This play, in the ninth inning of yesterday’s Nationals-Mets game, is a blown call. The throw from Justin Turner clearly pulled Daniel Murphy off the bag and Jayson Werth should have been safe at first. Given that it was a 1-0 game, that was pretty important. Given that the call was so obviously blown, you can understand why Jim Riggleman, Werth and everyone in a gray uniform was a bit miffed with umpire Phil Cuzzi.
But at some point you’re supposed to stop arguing with the ump. And in no event are general managers supposed to seek out the umpire after the game is over and continue to berate him. Unfortunately, no one gave Mike Rizzo that memo, because he allegedly did that after the game, and the umpires have apparently sent a report to Joe Torre about it.
Cuzzi is no stranger to botched plays, of course. He famously blew that fair/foul call in the 2009 ALDS, depriving Joe Mauer of hit. Last year he blew a call that cost the Giants a game — and gave it to the Mets — ruling that Travis Ishikawa slid under Henry Blanco’s tag at the plate when even Blanco said Ishikawa was clearly safe.
But the guy in the suit berating the ump is not the way to handle that kind of thing, and no doubt Rizzo’s wallet is going to be lighter as a result.
It was first reported that the Blue Jays and Jose Bautista were close to a deal last night. Now Ken Rosenthal reports that the deal is near completion. It will likely a two-year contract in the $35-40 million range.
Bautista had a tough 2016, hitting .234/.366/.452 with 22 home runs and 69 RBI, and some clubs likely considered a long-term deal for the 36-year-old too risky, this leading to the relative lack of reported interest in Bautista by other clubs. But back-to-back ALCS appearances by the Jays and the success and popularity Bautista has experienced in Toronto make his re-signing there a pretty sensible move for all involved.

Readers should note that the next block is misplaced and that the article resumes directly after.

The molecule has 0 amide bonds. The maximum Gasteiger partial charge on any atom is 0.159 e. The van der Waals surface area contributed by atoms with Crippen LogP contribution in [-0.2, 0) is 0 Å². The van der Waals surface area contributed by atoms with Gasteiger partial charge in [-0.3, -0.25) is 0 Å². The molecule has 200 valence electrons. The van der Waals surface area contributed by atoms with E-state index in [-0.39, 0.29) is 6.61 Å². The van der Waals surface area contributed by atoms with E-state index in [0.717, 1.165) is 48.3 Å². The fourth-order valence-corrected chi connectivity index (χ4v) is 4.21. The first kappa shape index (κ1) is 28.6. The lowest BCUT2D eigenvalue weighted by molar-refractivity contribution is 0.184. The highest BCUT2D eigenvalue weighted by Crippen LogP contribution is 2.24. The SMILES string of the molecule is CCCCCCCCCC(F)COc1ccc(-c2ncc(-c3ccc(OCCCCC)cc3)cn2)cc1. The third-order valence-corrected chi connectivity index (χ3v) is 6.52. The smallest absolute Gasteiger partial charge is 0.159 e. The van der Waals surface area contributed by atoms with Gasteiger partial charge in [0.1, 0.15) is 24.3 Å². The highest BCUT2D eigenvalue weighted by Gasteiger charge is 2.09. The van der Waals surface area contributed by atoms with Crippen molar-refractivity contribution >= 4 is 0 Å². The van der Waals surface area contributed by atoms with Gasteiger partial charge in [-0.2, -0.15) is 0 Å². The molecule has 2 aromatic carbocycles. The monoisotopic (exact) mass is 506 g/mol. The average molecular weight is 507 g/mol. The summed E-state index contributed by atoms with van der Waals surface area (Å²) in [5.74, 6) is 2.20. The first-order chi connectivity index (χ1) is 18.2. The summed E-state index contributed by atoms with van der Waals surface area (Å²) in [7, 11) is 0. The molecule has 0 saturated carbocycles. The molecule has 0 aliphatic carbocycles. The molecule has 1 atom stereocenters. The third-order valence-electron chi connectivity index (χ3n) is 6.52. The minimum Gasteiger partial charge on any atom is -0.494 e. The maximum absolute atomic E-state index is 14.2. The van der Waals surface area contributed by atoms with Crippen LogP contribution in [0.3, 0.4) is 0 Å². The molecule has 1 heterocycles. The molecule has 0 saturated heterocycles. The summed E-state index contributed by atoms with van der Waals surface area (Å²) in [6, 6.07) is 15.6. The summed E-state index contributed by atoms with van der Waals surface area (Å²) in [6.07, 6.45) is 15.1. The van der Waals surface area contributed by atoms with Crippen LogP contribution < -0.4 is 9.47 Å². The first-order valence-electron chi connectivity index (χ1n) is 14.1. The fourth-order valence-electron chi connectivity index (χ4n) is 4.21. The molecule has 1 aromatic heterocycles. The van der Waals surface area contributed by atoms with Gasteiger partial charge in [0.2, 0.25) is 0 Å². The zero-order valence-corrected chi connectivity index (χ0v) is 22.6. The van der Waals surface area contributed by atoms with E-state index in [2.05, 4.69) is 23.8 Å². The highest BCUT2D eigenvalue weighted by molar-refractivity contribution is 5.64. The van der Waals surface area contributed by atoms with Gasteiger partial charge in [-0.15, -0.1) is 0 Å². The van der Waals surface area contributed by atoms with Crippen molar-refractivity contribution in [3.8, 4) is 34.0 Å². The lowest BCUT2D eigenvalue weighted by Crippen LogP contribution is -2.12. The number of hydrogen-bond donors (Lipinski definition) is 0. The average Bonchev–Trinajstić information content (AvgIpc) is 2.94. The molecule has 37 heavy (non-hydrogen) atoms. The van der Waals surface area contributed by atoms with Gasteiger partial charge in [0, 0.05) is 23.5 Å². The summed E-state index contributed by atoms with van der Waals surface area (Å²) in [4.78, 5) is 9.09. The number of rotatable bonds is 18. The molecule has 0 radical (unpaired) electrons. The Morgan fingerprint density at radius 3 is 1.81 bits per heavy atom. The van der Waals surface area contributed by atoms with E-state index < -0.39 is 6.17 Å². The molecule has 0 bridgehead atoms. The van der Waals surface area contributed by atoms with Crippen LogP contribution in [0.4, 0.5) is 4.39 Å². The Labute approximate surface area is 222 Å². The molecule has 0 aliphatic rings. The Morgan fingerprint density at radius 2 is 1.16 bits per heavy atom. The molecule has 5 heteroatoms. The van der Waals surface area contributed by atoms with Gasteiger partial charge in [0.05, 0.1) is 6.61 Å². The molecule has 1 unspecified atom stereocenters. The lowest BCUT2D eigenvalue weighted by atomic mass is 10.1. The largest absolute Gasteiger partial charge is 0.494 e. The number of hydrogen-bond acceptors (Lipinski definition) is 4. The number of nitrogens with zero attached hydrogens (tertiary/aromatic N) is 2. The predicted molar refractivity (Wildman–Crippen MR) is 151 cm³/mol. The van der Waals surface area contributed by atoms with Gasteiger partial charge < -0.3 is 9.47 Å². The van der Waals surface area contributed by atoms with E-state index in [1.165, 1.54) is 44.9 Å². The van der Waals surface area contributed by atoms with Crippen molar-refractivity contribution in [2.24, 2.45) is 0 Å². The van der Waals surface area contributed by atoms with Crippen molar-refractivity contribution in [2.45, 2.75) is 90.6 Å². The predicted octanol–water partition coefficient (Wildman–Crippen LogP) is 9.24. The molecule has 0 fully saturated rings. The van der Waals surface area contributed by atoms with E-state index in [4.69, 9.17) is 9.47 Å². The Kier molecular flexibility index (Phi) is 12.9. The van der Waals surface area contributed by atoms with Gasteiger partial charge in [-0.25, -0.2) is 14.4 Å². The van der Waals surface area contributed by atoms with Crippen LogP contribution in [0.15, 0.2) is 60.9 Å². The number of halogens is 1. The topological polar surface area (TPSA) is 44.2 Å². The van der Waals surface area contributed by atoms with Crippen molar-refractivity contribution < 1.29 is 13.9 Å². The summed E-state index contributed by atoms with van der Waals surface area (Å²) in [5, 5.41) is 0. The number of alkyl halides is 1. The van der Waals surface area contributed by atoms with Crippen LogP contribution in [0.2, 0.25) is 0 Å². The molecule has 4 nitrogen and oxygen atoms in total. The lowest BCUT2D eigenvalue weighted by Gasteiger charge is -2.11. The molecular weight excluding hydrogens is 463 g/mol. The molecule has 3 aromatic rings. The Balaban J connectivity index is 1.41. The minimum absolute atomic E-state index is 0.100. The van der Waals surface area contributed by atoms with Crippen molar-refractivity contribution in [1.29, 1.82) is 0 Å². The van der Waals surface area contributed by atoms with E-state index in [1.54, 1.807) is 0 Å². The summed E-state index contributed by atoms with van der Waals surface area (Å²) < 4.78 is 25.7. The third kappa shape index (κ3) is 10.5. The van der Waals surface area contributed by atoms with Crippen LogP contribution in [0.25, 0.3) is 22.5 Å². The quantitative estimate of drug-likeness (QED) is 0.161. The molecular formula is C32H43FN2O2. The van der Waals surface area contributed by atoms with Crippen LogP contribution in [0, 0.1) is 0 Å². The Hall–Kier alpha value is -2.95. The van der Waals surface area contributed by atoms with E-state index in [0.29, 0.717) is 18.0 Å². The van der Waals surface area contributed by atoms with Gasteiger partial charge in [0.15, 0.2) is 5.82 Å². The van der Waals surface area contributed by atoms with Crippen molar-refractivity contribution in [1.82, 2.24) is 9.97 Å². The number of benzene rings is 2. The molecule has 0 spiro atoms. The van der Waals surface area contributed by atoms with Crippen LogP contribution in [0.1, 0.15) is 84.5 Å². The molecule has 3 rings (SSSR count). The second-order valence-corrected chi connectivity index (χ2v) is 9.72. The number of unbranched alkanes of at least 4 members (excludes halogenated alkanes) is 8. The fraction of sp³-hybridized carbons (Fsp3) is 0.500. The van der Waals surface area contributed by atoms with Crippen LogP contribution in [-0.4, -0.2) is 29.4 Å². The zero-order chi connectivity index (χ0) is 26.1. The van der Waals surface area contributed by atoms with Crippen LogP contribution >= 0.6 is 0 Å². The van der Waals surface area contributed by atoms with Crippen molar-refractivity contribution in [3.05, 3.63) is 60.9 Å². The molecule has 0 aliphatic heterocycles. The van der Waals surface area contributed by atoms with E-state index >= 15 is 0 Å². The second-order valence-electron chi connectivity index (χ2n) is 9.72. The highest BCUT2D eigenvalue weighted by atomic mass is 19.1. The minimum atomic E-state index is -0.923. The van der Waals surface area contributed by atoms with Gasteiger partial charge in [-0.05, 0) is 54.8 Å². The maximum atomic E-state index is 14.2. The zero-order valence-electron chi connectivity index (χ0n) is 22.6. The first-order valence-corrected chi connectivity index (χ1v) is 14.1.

The Jays, who already lost Edwin Encarnacion to free agency, get their slugger back on a short term deal. Unlike anyone else, they don’t have to give up the draft pick attached to him via the qualifying offer. Bautista, in turn, will make, on average, more than he would’ve made on the qualifying offer if he would’ve accepted it and a raise over the $14 million he made in 2016.
The Padres have signed Trevor Cahill to a one-year, $1.75 million contract.
As recently as the middle of the 2015 season it looked like Cahill’s career would meet a premature end, but after being released by the Braves and signing with the Cubs in August of that season he has been a remarkably effective reliever. He has posted a 2.61 ERA in 61 games in Chicago and has posted a strikeout rate far above his career norms.
He’s not someone you necessarily want taking the hill when the leverage is high, but in San Diego the leverage won’t be all that high all that often.